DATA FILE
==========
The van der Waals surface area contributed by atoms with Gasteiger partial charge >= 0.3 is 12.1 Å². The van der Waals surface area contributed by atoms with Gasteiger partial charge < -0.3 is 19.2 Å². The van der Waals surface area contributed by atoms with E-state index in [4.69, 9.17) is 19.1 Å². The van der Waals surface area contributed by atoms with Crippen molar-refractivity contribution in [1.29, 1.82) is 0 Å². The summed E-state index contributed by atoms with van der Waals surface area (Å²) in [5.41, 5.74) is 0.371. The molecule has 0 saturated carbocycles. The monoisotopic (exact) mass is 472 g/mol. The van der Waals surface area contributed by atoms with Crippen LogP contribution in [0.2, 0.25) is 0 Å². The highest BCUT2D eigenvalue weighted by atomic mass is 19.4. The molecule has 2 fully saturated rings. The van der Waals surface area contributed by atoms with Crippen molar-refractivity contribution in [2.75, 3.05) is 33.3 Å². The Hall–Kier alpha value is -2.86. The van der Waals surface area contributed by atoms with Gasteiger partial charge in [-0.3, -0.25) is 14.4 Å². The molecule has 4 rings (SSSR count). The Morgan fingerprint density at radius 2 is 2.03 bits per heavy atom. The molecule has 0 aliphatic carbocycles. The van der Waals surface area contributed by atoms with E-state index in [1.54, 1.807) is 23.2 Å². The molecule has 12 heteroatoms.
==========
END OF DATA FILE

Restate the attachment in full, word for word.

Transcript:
The van der Waals surface area contributed by atoms with Gasteiger partial charge >= 0.3 is 12.1 Å². The van der Waals surface area contributed by atoms with Gasteiger partial charge < -0.3 is 19.2 Å². The van der Waals surface area contributed by atoms with E-state index in [4.69, 9.17) is 19.1 Å². The van der Waals surface area contributed by atoms with Crippen molar-refractivity contribution in [1.29, 1.82) is 0 Å². The summed E-state index contributed by atoms with van der Waals surface area (Å²) in [5.41, 5.74) is 0.371. The molecule has 0 saturated carbocycles. The monoisotopic (exact) mass is 472 g/mol. The van der Waals surface area contributed by atoms with Crippen LogP contribution in [0.2, 0.25) is 0 Å². The highest BCUT2D eigenvalue weighted by atomic mass is 19.4. The molecule has 2 fully saturated rings. The van der Waals surface area contributed by atoms with Crippen molar-refractivity contribution in [2.75, 3.05) is 33.3 Å². The Hall–Kier alpha value is -2.86. The van der Waals surface area contributed by atoms with Gasteiger partial charge in [-0.3, -0.25) is 14.4 Å². The molecule has 4 rings (SSSR count). The Morgan fingerprint density at radius 2 is 2.03 bits per heavy atom. The molecule has 0 aliphatic carbocycles. The van der Waals surface area contributed by atoms with E-state index in [1.54, 1.807) is 23.2 Å². The molecule has 12 heteroatoms.